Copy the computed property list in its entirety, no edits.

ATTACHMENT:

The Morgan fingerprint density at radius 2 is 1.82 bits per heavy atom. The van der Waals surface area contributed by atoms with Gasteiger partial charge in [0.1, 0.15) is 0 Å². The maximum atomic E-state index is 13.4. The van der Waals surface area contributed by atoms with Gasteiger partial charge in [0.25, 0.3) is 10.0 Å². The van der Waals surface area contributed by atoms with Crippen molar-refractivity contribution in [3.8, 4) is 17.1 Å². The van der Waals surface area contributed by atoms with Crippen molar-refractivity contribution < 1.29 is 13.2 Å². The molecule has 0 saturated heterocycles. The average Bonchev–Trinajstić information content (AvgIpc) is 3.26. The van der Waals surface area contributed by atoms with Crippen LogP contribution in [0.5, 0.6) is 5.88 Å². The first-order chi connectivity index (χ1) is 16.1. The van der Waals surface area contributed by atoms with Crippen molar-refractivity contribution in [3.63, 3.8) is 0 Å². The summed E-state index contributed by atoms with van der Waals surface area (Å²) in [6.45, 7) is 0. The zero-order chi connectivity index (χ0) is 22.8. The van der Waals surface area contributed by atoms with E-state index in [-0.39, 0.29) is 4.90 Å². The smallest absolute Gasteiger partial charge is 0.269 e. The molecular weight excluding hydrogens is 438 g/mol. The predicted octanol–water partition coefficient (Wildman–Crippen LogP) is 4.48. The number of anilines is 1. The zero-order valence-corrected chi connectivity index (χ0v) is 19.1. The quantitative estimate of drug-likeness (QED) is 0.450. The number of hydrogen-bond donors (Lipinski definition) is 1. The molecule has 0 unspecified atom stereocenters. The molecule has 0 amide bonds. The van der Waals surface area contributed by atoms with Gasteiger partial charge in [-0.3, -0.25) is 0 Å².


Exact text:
The Morgan fingerprint density at radius 2 is 1.82 bits per heavy atom. The van der Waals surface area contributed by atoms with Gasteiger partial charge in [0.1, 0.15) is 0 Å². The maximum atomic E-state index is 13.4. The van der Waals surface area contributed by atoms with Gasteiger partial charge in [0.25, 0.3) is 10.0 Å². The van der Waals surface area contributed by atoms with Crippen molar-refractivity contribution in [3.8, 4) is 17.1 Å². The van der Waals surface area contributed by atoms with Crippen molar-refractivity contribution < 1.29 is 13.2 Å². The molecule has 0 saturated heterocycles. The average Bonchev–Trinajstić information content (AvgIpc) is 3.26. The van der Waals surface area contributed by atoms with Crippen LogP contribution in [0.5, 0.6) is 5.88 Å². The first-order chi connectivity index (χ1) is 16.1. The van der Waals surface area contributed by atoms with Crippen molar-refractivity contribution in [3.63, 3.8) is 0 Å². The summed E-state index contributed by atoms with van der Waals surface area (Å²) in [6.45, 7) is 0. The zero-order chi connectivity index (χ0) is 22.8. The van der Waals surface area contributed by atoms with E-state index in [-0.39, 0.29) is 4.90 Å². The smallest absolute Gasteiger partial charge is 0.269 e. The molecular weight excluding hydrogens is 438 g/mol. The predicted octanol–water partition coefficient (Wildman–Crippen LogP) is 4.48. The number of anilines is 1. The zero-order valence-corrected chi connectivity index (χ0v) is 19.1. The quantitative estimate of drug-likeness (QED) is 0.450. The number of hydrogen-bond donors (Lipinski definition) is 1. The molecule has 0 unspecified atom stereocenters. The molecule has 0 amide bonds. The van der Waals surface area contributed by atoms with Gasteiger partial charge in [-0.3, -0.25) is 0 Å².